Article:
(7223)

on October 29, 2011
at 08:38 PM

Chris Kresser has a lot of good info on the problems with statins including a summary of statin research to take to your doctor:

http://chriskresser.com/images/statintrialsummary.pdf

http://chriskresser.com/the-hidden-truth-about-statins

http://chriskresser.com/the-truth-about-statin-drugs

Chris Masterjohn has an entire website devoted to cholesterol myths. You may be able to find information about how to reduce/eliminate already existent plaque there.

http://www.cholesterol-and-health.com/index.html

E06dcdb3f856057025e9776e038d8072

(305)

on October 30, 2011
at 01:45 AM

Thanks...I'll check these out. Some look familiar. I've read a lot about statins and cholesterol etc., but it's that additional question of the benefits vel non of statins after plaque as opposed to merely lowering cholesterol.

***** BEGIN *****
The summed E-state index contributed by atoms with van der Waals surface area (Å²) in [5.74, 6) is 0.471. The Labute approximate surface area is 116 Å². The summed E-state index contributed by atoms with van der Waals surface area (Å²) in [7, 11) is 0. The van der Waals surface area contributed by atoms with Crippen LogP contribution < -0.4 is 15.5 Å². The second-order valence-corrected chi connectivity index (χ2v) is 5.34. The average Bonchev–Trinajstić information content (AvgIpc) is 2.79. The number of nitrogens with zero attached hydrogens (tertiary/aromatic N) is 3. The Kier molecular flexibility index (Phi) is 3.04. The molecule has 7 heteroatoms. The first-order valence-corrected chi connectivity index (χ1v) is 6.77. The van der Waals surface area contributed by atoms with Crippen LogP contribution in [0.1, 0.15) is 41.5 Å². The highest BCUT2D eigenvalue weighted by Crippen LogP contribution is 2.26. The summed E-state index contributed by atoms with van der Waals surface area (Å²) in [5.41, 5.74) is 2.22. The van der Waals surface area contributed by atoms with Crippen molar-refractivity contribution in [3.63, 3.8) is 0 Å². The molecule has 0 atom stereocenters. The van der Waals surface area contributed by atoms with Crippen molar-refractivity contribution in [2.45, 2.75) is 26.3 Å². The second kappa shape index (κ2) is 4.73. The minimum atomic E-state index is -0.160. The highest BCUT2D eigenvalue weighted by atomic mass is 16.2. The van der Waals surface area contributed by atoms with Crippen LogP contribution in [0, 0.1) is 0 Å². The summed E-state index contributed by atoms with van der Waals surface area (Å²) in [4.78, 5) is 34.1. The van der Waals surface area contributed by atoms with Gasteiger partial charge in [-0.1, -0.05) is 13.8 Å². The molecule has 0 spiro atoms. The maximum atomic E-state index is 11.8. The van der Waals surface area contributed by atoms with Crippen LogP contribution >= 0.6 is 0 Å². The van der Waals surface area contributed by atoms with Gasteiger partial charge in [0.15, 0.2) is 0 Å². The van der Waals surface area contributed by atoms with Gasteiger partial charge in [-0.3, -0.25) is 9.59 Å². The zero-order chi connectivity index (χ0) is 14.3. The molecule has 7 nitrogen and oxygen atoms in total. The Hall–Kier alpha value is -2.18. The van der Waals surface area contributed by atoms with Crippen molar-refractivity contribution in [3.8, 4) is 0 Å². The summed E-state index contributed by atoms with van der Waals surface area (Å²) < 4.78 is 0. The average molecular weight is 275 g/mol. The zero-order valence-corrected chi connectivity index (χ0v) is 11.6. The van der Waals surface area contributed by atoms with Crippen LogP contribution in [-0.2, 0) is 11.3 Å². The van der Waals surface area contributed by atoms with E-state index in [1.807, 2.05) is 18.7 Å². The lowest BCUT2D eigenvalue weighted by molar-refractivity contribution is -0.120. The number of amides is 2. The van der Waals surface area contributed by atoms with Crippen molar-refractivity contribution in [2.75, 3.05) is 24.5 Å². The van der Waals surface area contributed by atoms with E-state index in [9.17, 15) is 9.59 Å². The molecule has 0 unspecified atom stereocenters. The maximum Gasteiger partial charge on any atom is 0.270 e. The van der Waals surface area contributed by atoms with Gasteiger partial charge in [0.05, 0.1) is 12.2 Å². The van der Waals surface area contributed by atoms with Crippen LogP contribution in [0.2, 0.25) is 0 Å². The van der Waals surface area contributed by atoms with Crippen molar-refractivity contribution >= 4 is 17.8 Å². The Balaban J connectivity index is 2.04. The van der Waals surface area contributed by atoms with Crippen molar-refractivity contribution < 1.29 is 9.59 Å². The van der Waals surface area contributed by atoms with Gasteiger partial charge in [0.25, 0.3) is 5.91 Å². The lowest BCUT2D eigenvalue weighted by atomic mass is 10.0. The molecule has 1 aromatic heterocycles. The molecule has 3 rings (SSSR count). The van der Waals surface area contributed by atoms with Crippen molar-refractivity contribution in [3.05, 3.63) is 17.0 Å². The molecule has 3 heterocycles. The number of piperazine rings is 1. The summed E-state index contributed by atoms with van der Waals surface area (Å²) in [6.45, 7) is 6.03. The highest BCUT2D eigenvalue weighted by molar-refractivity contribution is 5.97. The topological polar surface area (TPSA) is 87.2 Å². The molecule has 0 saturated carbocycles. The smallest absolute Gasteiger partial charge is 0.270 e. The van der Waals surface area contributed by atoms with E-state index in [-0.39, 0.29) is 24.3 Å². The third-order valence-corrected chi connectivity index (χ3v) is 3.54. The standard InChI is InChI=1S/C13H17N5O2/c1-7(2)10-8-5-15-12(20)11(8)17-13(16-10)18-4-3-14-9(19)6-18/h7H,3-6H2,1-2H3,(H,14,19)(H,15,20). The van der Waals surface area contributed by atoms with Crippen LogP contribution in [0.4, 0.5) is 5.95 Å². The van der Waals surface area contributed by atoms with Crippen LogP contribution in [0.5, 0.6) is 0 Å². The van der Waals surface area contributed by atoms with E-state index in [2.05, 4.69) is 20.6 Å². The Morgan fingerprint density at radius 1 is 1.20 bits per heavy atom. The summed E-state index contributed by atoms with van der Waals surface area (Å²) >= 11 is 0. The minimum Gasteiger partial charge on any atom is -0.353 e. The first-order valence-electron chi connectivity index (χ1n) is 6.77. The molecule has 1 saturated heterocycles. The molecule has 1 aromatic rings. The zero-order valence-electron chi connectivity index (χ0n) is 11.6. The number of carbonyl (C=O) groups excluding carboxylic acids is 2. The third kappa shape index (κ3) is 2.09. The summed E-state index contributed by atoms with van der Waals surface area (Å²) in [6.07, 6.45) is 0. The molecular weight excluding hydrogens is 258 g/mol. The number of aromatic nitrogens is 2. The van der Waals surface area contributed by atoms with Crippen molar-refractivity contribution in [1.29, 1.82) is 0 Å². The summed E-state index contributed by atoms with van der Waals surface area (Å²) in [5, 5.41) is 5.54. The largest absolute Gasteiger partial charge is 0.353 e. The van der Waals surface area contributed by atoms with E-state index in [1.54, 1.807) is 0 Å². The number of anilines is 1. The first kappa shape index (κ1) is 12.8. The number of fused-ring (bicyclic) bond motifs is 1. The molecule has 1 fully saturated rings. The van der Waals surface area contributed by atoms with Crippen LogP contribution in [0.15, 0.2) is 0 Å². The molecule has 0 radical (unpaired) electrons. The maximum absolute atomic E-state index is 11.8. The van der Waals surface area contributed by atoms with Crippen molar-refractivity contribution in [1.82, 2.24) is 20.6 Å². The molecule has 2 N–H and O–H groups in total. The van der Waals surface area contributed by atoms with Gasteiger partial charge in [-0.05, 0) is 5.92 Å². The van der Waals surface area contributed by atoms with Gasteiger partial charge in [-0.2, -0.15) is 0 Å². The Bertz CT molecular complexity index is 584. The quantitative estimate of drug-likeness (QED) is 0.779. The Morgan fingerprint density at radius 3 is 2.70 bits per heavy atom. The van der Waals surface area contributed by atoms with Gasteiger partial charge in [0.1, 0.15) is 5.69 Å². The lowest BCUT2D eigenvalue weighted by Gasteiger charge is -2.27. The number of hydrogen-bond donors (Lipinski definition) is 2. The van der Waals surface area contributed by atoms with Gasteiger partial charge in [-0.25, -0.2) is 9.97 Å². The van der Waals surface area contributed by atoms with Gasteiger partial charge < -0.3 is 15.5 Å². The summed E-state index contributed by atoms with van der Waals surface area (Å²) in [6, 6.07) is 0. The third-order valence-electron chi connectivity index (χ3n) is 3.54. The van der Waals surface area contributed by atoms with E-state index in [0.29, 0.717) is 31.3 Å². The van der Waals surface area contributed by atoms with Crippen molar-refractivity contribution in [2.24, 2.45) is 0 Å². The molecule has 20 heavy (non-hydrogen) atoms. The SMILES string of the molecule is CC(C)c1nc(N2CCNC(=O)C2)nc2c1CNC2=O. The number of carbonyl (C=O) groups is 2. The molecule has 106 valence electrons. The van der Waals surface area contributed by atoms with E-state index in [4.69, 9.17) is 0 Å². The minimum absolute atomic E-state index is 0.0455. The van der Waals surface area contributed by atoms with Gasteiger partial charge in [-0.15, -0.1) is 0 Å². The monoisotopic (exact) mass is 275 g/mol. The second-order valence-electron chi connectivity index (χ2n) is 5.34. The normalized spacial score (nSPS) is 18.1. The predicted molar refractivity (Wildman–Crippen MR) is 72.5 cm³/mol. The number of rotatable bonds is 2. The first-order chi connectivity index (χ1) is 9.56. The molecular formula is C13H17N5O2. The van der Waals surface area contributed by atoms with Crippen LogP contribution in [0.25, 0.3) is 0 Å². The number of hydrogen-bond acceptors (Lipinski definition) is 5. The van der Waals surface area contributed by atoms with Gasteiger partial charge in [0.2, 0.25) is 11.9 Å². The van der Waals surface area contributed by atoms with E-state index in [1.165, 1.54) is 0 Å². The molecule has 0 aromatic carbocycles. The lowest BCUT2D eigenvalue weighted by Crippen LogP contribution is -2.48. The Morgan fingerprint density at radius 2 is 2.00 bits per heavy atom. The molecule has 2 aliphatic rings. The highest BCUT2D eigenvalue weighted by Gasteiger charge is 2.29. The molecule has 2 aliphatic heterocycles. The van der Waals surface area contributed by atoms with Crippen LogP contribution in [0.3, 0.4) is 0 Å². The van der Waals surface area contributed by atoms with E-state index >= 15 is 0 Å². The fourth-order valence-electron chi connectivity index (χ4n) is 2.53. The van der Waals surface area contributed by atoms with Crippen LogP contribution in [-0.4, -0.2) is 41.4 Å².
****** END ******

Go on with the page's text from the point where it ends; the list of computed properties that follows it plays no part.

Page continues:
13a44ea00b0c9af0b6d0f3d5f5c2cfca

(7223)

on October 30, 2011
at 12:58 PM

Well, according to this info and other info I've read there is never any benefit to women from statins regardless of circumstances.

1
Medium avatar

(10611)

on October 30, 2011
at 04:13 PM

Have you considered malpractice in your arguments? If you have a CV event, for any reason, your doctor does not want to see you in court. Ultimately you'll be answerable for not following his prescriptions.

E06dcdb3f856057025e9776e038d8072

(305)

on October 31, 2011
at 03:34 AM